Analisa Campomanes-Bueno’s family wanted her to become a teacher. A native of the Philippines and one of a long line of teachers on her mother’s side, Campomanes-Bueno respected her family’s traditions, so she earned a bachelor’s degree in elementary education and taught at an elementary school in the Philippines for two years.
In 1996, she moved to Tampa Bay, Florida, got married, and resumed teaching, but she grew disenchanted with her career and took steps to pursue a lifelong goal: nursing.
“Teaching was just so different, and I think I had culture shock,” said Campomanes-Bueno. “I really wanted to become a nurse ever since I was a little kid, but I had to do what my family wanted.”
Eventually, she worked as a Licensed Practical Nurse (LPN) while finishing up her Associate Degree in Nursing (ADN) at St. Petersburg College.
While Campomanes-Bueno began working at Largo Medical Hospital, she discovered that she was eager to lend a helping hand to new nurses. Eventually, she became a nurse educator at the hospital.
“More than anything, I want to help the nursing students become great nurses, which is how I came into academia,” she said. “It’s a noble job because we are really helping to change lives.”
Campomanes-Bueno became interested in Galen College of Nursing after a co-worker began teaching at the Tampa Bay campus. She joined her co-worker as a member of the faculty as a clinical instructor, teaching students in the Practical Nursing (PN) program. As an instructor, Campomanes-Bueno would often share her experience with students.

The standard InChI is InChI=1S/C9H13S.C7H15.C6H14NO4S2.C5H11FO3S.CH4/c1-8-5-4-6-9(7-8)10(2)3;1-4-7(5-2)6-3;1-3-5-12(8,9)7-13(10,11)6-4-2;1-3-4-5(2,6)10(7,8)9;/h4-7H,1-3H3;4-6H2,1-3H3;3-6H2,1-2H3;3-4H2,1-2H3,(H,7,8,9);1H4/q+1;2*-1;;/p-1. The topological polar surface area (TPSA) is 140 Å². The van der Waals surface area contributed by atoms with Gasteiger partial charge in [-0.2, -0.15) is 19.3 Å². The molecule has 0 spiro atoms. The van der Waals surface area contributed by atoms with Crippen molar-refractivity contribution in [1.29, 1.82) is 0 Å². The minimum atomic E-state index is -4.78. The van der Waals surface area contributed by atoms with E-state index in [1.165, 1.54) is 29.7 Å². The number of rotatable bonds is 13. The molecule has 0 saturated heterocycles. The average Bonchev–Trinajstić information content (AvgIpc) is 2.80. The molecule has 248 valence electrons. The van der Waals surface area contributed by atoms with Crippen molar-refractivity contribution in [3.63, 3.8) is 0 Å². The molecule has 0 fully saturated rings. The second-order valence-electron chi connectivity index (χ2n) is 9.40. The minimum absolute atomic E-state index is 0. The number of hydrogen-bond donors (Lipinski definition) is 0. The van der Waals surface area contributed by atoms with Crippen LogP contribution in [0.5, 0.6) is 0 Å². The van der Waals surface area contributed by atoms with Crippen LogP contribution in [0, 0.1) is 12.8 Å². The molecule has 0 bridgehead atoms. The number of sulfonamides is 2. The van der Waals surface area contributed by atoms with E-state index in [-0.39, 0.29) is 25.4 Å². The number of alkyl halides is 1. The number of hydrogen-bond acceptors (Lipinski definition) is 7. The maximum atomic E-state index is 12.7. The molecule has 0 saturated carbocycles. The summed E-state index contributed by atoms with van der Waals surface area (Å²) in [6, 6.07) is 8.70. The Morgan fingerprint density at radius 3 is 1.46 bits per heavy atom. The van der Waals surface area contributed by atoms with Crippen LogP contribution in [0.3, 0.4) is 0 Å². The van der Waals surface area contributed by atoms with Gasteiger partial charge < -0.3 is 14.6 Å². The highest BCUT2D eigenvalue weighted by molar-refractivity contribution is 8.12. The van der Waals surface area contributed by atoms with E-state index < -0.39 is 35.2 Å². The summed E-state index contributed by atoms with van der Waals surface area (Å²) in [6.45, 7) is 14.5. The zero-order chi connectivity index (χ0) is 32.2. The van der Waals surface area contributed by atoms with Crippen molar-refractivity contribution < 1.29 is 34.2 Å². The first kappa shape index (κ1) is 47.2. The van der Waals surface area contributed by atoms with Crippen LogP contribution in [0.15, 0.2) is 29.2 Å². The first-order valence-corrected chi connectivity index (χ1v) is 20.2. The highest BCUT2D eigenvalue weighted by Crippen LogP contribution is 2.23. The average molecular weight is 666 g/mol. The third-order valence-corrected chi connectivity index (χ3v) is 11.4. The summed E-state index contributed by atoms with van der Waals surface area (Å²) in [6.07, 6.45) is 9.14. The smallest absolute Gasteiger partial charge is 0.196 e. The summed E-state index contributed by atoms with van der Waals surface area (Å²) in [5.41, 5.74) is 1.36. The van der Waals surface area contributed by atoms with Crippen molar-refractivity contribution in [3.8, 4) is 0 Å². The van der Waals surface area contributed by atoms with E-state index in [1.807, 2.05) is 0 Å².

“Being a PN first is a good thing because it helped me become a great RN,” she said. “Becoming a PN gives you a great foundation, and it helps students who want to continue to learn and become RN’s or BSN’s.”
Today, Campomanes-Bueno DNP, MSN, RN is Director of Simulation and Clinical Learning Lab, and she is inspired by seeing Galen students graduate from the PN program.
“When they first started, they didn’t even know how to raise a bed! But then to see them at the end of the program, walking with confidence, it’s like, “Oh, wow, that’s the student I knew when they first started the PN program. Now, they’re so proud walking across that stage,’” she said. “It’s a great experience to see them succeed.”
Campomanes-Bueno credits a variety of resources that help PN students fulfill their goals. At the top of the list are the faculty who play an integral role in their nursing education.
“They’re not here just to teach and go home,” she said. “Our PN faculty are very nurturing. They are dedicated to helping students grow and thrive as nurses.”